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OMV says gas disclosure expectations may be unrealistic

Wednesday 15th May 2019

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OMV says it supports greater disclosure of outages in the gas sector but is concerned some players may have unrealistic expectations of new rules intended to make that happen.

New Zealand’s biggest gas producer says it is alive to the concerns of users and broader energy consumers about the impact of gas field outages last year, particularly at the Pohokura field it now operates.

But it believes some of the concern about information disclosure – and also the expected benefit of greater disclosure – may be “overstated”.

It says some parties, even within the gas industry, appear not to have understood how gas supplies have contracted in recent years, particularly from the ageing Maui field. Nor do they appreciate the increased reliance on key supply facilities, the greater risk from any outage of those facilities, and the potential impact on other sectors, such as the electricity market.

“The major impacts from the Pohokura outages related to shortage of gas itself, rather than any information disparity,” the company said in a submission to the Gas Industry Company, the sector regulator currently testing options for a new disclosure regime.

“Any information disclosure regime will not address the underlying supply position in the market.

“We are concerned that the expectations of the effectiveness of information disclosure of outage information may be unrealistic. The nature of the outages in the sector – especially unplanned outages – is such that there are limits to the certainty and reliability of information.

“In the case of the Pohokura outages, uncertainties as to the duration of the outage mean it is questionable whether the release of consistent information would have allowed for a materially different response by affected parties.”

Gas meets about 22 percent of the country’s primary energy needs, is a major fuel for industry and power generation, and provides heat and hot water for about 286,000 homes and businesses.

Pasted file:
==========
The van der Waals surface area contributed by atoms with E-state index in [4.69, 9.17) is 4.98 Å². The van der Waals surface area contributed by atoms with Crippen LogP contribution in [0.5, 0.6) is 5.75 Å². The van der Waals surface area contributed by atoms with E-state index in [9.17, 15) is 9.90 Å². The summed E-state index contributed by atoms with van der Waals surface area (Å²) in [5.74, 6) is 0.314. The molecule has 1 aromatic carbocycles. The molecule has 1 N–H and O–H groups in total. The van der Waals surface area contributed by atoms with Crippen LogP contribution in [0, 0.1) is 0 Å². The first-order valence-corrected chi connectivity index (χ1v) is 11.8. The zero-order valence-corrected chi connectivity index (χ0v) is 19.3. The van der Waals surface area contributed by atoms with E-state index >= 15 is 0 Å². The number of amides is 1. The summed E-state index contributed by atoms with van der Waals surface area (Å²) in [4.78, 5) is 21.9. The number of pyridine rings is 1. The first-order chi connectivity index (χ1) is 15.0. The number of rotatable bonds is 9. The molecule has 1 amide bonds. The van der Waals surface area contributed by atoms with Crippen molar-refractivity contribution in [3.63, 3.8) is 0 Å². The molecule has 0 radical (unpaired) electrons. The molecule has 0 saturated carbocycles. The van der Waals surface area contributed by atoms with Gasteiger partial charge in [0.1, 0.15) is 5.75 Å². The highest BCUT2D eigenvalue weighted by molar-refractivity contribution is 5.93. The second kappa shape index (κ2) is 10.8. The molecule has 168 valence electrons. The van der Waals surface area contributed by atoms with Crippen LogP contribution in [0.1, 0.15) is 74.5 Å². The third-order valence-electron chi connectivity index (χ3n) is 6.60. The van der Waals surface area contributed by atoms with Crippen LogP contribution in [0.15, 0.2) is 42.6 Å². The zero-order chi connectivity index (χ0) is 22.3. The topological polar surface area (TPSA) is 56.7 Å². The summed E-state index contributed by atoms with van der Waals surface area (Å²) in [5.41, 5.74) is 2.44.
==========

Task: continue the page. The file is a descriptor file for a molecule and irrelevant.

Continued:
But more than 82 percent of that gas came from just four fields in 2018, including the offshore Pohokura, Maui and Kupe fields. The government last year banned new offshore exploration.

Energy and Resources Minister Megan Woods asked the Gas Industry Company – also known as the GIC - to review disclosure regulation in the sector after the first prolonged Pohokura maintenance shutdown in early 2018.

The second outage, in late September, coincided with low hydro lake levels and then with planned generation maintenance. That combination saw wholesale power prices soar in October and November, with Dunedin-based power retailer Payless Energy ceasing trading as a result.

The Ministry of Business, Innovation and Employment has included possible regulations for a new disclosure regime in a discussion paper on changes to the 1992 Gas Act. Other elements of that review look at the potential role of hydrogen and biogases in the industry and whether penalties for non-compliance in the existing regime are tough enough.

MBIE notes that it shares stakeholder concern about the need for timely disclosure of gas information that may be material for the wider energy sector.

While the GIC is required to first consider a non-regulatory response, MBIE says an appropriate regulation-empowering provision should be added to the legislation “even if the GIC determines that a non-regulatory intervention is more suitable.”